It's also interesting to see how far we've come nearly fifteen years later since the first Incredibles movie where much of the attention was on Mr. Incredible's mid-life crisis while keeping to traditional gender roles. In Incredibles 2, the filmmakers shine the spotlight on the women of this universe, showing them just as capable as their male counterparts in every capacity while also subtly suggesting they perhaps can do it better. When Mr. Incredible fights bad guys, it's an utter display of mayhem and destruction, and even said bad guys, like the Underminer, leave a city in near ruins. Elastigirl, on the other hand, makes as little mess as possible and does a great deal of detective work to find the villain, thanks, in part, to genius inventor Evelyn and her countless array of innovative gadgets. It all makes for a surprisingly smart sequel with an understated theme masked by dazzling, ironically hypnotic action visuals and a terrific blend of humor guaranteed to satisfy the whole family.
Vital Disc Stats: The Ultra HD Blu-ray
Walt Disney Studios Home Entertainment brings Incredibles 2 to 4K Ultra HD Blu-ray as a three-disc combo pack with a flyer for a Disney Digital Copy, dubbed "Ultimate Collector's Edition." When redeeming said code via RedeemDigitalMovie.com or Movies Anywhere, owners have access to the 4K UHD digital version in Dolby Vision HDR with Dolby Atmos. The dual-layered UHD66 disc sits comfortably atop a BD25 disc containing all the supplements while a Region Free, BD50 disc sits on the opposing panel. All three are housed inside a black, eco-elite case with a lightly-embossed, glossy slipcover. At startup, viewers are taken directly to a menu screen with full-motion clips and music playing in the background.
Supers break the law along with cultural norms on 4K with a remarkable and often dazzling HEVC H.265 encode, showing several appreciable improvements over the Blu-ray. Sadly, overall definition is not one of them. Sourced from a 2K digital intermediate, the upscaled transfer is ultimately not any sharper than its day-and-date 1080p peer. To be sure, the picture enjoys a very mild uptick, however small it may be. Nevertheless, every nook and cranny decorating the background is plainly visible from beginning to end while the stitching and fabric of costumes and clothing remain striking with a couple moments nearing photorealism, such as Evelyn's fuzzy sweaters and scarves or Frozone's puffs of snow. Action sequences maintain superb clarity as individual bits of debris and electrical sparks fly in every direction.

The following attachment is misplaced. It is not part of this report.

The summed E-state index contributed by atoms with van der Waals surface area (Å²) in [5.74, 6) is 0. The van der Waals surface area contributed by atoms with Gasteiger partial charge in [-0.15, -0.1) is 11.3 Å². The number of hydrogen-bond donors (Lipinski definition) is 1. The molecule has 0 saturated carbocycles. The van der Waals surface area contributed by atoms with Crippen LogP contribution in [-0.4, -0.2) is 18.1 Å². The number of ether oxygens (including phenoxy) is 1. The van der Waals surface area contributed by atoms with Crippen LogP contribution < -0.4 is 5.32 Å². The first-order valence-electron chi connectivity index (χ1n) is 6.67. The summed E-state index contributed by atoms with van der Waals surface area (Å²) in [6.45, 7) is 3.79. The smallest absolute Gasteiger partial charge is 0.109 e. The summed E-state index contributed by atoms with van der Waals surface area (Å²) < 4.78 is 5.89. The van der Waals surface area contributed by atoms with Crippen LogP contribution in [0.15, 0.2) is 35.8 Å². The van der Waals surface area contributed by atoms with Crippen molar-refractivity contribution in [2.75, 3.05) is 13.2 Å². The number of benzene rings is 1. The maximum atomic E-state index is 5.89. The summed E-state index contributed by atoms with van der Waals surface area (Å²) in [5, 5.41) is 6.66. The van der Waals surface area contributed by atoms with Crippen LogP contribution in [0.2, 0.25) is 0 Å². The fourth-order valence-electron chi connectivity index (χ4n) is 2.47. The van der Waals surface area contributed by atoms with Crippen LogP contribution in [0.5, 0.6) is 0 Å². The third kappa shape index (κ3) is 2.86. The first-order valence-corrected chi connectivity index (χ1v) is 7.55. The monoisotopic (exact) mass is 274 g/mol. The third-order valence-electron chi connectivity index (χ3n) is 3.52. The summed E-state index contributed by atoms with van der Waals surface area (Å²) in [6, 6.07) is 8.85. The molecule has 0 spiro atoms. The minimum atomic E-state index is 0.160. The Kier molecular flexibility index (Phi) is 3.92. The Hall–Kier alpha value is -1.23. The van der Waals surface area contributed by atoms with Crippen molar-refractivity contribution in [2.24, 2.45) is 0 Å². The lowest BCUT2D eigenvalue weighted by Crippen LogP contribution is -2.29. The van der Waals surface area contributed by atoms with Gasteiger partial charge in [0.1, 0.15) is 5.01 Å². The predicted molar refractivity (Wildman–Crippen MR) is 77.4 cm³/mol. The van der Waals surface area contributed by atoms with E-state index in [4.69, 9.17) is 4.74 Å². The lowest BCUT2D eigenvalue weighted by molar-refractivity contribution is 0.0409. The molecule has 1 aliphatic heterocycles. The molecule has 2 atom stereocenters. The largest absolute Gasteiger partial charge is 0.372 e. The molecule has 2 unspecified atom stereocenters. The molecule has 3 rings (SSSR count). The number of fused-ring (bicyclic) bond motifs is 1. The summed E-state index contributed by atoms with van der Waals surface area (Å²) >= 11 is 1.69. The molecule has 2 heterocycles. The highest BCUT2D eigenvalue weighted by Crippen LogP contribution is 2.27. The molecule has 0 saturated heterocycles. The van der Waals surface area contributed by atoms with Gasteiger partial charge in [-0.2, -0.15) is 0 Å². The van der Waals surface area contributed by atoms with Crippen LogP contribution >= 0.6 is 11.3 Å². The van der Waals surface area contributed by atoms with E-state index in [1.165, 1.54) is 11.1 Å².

The 2160p video also arrives with outstanding, spot-on contrast, making for a slightly brighter and more energetic picture throughout. From Frozone's ice to the hypnotic glow of the many digital screens, whites are continuously radiant, supplying some aspects of the animation with stunning realism, such as the puffy, cotton-like clouds. Specular highlights offer another dramatic improvement, providing the brightest areas and moments with an excellent crispness and detailing, most notably when Violet projects force fields, He-Lectrix shoots electrical currents and in the rings around Voyd's wormholes. Meanwhile, brightness levels remain about the same as the HD version, which, don't get me wrong, remain inky-rich and luxurious. However, a case could be made that blacks seem a tad silkier and more satiny, bathing the 2.39:1 image with velvety, pitch-black shadows and a beautiful, cinematic three-dimensional quality.
The best and most significant aspect of the Ultra HD presentation is, without a doubt, the exquisitely sumptuous color palette, lavishing every scene with mesmerizing and jaw-dropping beauty. Immediately, the primaries are significantly richer, showering the action with a fantastic parade of various reds, from the cherry pop of the Incredibles' costumes and the glossy candy rose of the Elasticycle to the crimson ruby of emergency lights. At the same time, greens are more of a spirited neon shooting from Jack-Jack's eyes while the blues in He-Lectrix's lighting shocks are an eye-squinting electrifying cobalt, and Frozone's ice show an arctic cerulean shade with a bit of teal. Better still are the deep, violet purples in Violet's force fields and in the fiery orange, marigold honey of explosions and Reflux's lava vomit. However, my favorite and most gorgeous sequence is, hands down, Elastigirl chasing the runaway hover train where the evening sky is bathed in lush lavenders and magentas while the clouds radiate a dramatic hot pink, making them look like cotton candy.